In classical models of object recognition, first, basic features (e.g., edges and lines) are analyzed by independent filters that mimic the receptive field profiles of V1 neurons. In a feedforward fashion, the outputs of these filters are fed to filters at the next processing stage, pooling information across several filters from the previous level, and so forth at subsequent processing stages. Low-level processing determines high-level processing. Information lost on lower stages is irretrievably lost. Models of this type have proven to be very successful in many fields of vision, but have failed to explain object recognition in general. Here, we present experiments that, first, show that, similar to demonstrations from the Gestaltists, figural aspects determine low-level processing (as much as the other way around). Second, performance on a single element depends on all the other elements in the visual scene. Small changes in the overall configuration can lead to large changes in performance. Third, grouping of elements is key. Only if we know how elements group across the entire visual field, can we determine performance on individual elements, i.e., challenging the classical stereotypical filtering approach, which is at the very heart of most vision models.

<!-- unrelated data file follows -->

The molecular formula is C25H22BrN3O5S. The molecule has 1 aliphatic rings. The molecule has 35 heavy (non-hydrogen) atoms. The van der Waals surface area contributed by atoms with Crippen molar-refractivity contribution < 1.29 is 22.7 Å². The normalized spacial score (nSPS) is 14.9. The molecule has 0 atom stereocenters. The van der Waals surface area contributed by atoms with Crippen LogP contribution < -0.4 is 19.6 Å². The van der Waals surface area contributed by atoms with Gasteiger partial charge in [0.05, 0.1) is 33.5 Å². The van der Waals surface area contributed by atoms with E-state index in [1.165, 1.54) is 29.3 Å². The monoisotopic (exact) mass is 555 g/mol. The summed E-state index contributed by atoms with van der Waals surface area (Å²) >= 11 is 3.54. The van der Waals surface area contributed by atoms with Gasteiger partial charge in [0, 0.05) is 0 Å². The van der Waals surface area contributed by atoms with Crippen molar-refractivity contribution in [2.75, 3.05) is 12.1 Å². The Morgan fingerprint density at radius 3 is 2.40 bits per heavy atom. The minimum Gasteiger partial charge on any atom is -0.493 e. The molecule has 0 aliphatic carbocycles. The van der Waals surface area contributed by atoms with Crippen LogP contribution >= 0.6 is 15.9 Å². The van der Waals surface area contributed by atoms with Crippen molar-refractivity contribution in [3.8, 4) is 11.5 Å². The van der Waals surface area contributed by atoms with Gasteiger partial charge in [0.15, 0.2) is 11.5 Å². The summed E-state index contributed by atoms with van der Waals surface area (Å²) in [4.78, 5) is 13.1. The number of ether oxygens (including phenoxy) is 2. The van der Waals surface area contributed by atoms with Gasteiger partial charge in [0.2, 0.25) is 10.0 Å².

Keywords: Gestalt; Verniers; crowding; feedback; object recognition.